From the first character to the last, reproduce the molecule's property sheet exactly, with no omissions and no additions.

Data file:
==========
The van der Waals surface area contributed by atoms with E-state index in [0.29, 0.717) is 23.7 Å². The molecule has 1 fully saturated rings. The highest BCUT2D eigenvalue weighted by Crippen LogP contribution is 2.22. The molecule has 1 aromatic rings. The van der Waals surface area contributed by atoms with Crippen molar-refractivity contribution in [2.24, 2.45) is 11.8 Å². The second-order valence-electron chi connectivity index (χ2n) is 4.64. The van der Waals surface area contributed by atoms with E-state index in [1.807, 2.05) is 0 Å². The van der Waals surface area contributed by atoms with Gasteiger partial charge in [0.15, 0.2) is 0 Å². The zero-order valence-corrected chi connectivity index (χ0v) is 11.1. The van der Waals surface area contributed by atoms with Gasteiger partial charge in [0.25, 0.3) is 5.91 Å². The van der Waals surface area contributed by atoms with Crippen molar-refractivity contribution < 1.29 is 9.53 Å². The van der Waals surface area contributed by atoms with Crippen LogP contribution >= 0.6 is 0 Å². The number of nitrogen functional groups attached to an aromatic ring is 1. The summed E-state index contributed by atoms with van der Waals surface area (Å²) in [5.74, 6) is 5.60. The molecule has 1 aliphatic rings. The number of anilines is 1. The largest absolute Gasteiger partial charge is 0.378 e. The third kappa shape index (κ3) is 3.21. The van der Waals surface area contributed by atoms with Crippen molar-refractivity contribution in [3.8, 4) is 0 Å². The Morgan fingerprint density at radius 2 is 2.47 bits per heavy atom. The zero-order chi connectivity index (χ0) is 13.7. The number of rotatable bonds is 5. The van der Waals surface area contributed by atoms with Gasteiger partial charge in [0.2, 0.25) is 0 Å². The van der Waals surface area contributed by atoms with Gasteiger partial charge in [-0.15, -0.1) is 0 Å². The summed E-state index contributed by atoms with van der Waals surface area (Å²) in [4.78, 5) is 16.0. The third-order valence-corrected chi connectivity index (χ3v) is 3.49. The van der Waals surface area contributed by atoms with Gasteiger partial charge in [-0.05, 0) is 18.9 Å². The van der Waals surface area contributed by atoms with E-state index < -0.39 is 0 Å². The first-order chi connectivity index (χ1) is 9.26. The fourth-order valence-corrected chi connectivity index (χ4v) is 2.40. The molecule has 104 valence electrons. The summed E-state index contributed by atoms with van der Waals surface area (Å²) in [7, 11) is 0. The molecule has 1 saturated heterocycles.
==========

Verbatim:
The van der Waals surface area contributed by atoms with E-state index in [0.29, 0.717) is 23.7 Å². The molecule has 1 fully saturated rings. The highest BCUT2D eigenvalue weighted by Crippen LogP contribution is 2.22. The molecule has 1 aromatic rings. The van der Waals surface area contributed by atoms with Crippen molar-refractivity contribution in [2.24, 2.45) is 11.8 Å². The second-order valence-electron chi connectivity index (χ2n) is 4.64. The van der Waals surface area contributed by atoms with E-state index in [1.807, 2.05) is 0 Å². The van der Waals surface area contributed by atoms with Gasteiger partial charge in [0.15, 0.2) is 0 Å². The zero-order valence-corrected chi connectivity index (χ0v) is 11.1. The van der Waals surface area contributed by atoms with Gasteiger partial charge in [0.25, 0.3) is 5.91 Å². The van der Waals surface area contributed by atoms with Crippen molar-refractivity contribution < 1.29 is 9.53 Å². The van der Waals surface area contributed by atoms with Crippen LogP contribution >= 0.6 is 0 Å². The number of nitrogen functional groups attached to an aromatic ring is 1. The summed E-state index contributed by atoms with van der Waals surface area (Å²) in [5.74, 6) is 5.60. The molecule has 1 aliphatic rings. The number of anilines is 1. The largest absolute Gasteiger partial charge is 0.378 e. The third kappa shape index (κ3) is 3.21. The van der Waals surface area contributed by atoms with Crippen molar-refractivity contribution in [3.8, 4) is 0 Å². The Morgan fingerprint density at radius 2 is 2.47 bits per heavy atom. The zero-order chi connectivity index (χ0) is 13.7. The number of rotatable bonds is 5. The van der Waals surface area contributed by atoms with Gasteiger partial charge in [0.2, 0.25) is 0 Å². The van der Waals surface area contributed by atoms with Gasteiger partial charge in [-0.15, -0.1) is 0 Å². The summed E-state index contributed by atoms with van der Waals surface area (Å²) in [4.78, 5) is 16.0. The third-order valence-corrected chi connectivity index (χ3v) is 3.49. The van der Waals surface area contributed by atoms with Gasteiger partial charge in [-0.05, 0) is 18.9 Å². The van der Waals surface area contributed by atoms with E-state index < -0.39 is 0 Å². The first-order chi connectivity index (χ1) is 9.26. The fourth-order valence-corrected chi connectivity index (χ4v) is 2.40. The molecule has 104 valence electrons. The summed E-state index contributed by atoms with van der Waals surface area (Å²) in [7, 11) is 0. The molecule has 1 saturated heterocycles.